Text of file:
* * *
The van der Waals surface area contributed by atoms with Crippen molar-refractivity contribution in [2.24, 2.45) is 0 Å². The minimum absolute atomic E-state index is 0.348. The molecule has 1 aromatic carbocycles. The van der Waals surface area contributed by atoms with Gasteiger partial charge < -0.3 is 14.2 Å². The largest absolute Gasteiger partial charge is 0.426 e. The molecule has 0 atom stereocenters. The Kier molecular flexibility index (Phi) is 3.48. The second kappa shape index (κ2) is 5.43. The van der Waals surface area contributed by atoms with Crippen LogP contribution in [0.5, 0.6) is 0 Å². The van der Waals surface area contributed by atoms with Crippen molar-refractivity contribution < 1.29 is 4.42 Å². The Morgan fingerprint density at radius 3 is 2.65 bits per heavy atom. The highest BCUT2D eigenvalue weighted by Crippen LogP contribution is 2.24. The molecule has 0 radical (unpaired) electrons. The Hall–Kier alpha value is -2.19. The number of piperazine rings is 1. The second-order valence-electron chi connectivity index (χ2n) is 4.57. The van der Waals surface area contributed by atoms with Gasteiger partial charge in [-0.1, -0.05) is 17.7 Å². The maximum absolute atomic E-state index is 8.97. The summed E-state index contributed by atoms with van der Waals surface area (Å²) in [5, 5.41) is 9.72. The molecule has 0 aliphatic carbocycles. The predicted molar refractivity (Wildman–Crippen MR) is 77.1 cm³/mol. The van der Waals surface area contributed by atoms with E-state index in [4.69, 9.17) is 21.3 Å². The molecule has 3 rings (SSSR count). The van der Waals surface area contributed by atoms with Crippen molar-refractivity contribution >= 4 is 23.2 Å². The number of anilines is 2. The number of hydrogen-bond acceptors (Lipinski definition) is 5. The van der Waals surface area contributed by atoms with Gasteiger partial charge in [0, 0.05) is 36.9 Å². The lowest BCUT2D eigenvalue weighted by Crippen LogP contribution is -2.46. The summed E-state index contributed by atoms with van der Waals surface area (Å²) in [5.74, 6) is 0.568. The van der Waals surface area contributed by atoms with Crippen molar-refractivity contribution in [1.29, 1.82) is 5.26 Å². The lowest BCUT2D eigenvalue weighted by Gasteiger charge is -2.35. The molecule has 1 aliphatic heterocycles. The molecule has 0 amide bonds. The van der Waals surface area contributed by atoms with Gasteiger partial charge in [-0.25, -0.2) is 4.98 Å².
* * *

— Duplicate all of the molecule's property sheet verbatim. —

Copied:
The van der Waals surface area contributed by atoms with Crippen molar-refractivity contribution in [2.24, 2.45) is 0 Å². The minimum absolute atomic E-state index is 0.348. The molecule has 1 aromatic carbocycles. The van der Waals surface area contributed by atoms with Gasteiger partial charge < -0.3 is 14.2 Å². The largest absolute Gasteiger partial charge is 0.426 e. The molecule has 0 atom stereocenters. The Kier molecular flexibility index (Phi) is 3.48. The second kappa shape index (κ2) is 5.43. The van der Waals surface area contributed by atoms with Crippen LogP contribution in [0.5, 0.6) is 0 Å². The van der Waals surface area contributed by atoms with Crippen molar-refractivity contribution < 1.29 is 4.42 Å². The Morgan fingerprint density at radius 3 is 2.65 bits per heavy atom. The highest BCUT2D eigenvalue weighted by Crippen LogP contribution is 2.24. The molecule has 0 radical (unpaired) electrons. The Hall–Kier alpha value is -2.19. The number of piperazine rings is 1. The second-order valence-electron chi connectivity index (χ2n) is 4.57. The van der Waals surface area contributed by atoms with Gasteiger partial charge in [-0.1, -0.05) is 17.7 Å². The maximum absolute atomic E-state index is 8.97. The summed E-state index contributed by atoms with van der Waals surface area (Å²) in [5, 5.41) is 9.72. The molecule has 0 aliphatic carbocycles. The predicted molar refractivity (Wildman–Crippen MR) is 77.1 cm³/mol. The van der Waals surface area contributed by atoms with E-state index in [4.69, 9.17) is 21.3 Å². The molecule has 3 rings (SSSR count). The van der Waals surface area contributed by atoms with Crippen molar-refractivity contribution >= 4 is 23.2 Å². The number of anilines is 2. The number of hydrogen-bond acceptors (Lipinski definition) is 5. The van der Waals surface area contributed by atoms with Gasteiger partial charge in [0, 0.05) is 36.9 Å². The lowest BCUT2D eigenvalue weighted by Crippen LogP contribution is -2.46. The summed E-state index contributed by atoms with van der Waals surface area (Å²) in [5.74, 6) is 0.568. The van der Waals surface area contributed by atoms with Crippen molar-refractivity contribution in [1.29, 1.82) is 5.26 Å². The lowest BCUT2D eigenvalue weighted by Gasteiger charge is -2.35. The molecule has 1 aliphatic heterocycles. The molecule has 0 amide bonds. The van der Waals surface area contributed by atoms with Gasteiger partial charge in [-0.25, -0.2) is 4.98 Å².